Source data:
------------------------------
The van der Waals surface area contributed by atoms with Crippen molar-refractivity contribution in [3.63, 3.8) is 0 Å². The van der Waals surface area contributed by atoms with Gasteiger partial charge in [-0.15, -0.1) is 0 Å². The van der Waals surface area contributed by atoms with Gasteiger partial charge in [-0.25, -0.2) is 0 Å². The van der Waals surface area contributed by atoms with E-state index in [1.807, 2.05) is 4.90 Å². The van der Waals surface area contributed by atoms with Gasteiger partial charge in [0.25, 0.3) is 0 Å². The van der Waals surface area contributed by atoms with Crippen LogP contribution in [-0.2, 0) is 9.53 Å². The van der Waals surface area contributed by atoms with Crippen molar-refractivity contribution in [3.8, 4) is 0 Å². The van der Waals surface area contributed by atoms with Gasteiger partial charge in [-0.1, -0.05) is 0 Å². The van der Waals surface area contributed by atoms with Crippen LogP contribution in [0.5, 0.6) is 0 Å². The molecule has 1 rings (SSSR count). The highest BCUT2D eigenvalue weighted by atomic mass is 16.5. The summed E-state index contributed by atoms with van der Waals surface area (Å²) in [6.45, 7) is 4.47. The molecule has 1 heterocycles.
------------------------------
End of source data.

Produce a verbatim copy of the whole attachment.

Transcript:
The van der Waals surface area contributed by atoms with Crippen molar-refractivity contribution in [3.63, 3.8) is 0 Å². The van der Waals surface area contributed by atoms with Gasteiger partial charge in [-0.15, -0.1) is 0 Å². The van der Waals surface area contributed by atoms with Gasteiger partial charge in [-0.25, -0.2) is 0 Å². The van der Waals surface area contributed by atoms with E-state index in [1.807, 2.05) is 4.90 Å². The van der Waals surface area contributed by atoms with Gasteiger partial charge in [0.25, 0.3) is 0 Å². The van der Waals surface area contributed by atoms with Crippen LogP contribution in [-0.2, 0) is 9.53 Å². The van der Waals surface area contributed by atoms with Crippen molar-refractivity contribution in [3.8, 4) is 0 Å². The van der Waals surface area contributed by atoms with Gasteiger partial charge in [-0.1, -0.05) is 0 Å². The van der Waals surface area contributed by atoms with Crippen LogP contribution in [0.5, 0.6) is 0 Å². The molecule has 1 rings (SSSR count). The highest BCUT2D eigenvalue weighted by atomic mass is 16.5. The summed E-state index contributed by atoms with van der Waals surface area (Å²) in [6.45, 7) is 4.47. The molecule has 1 heterocycles.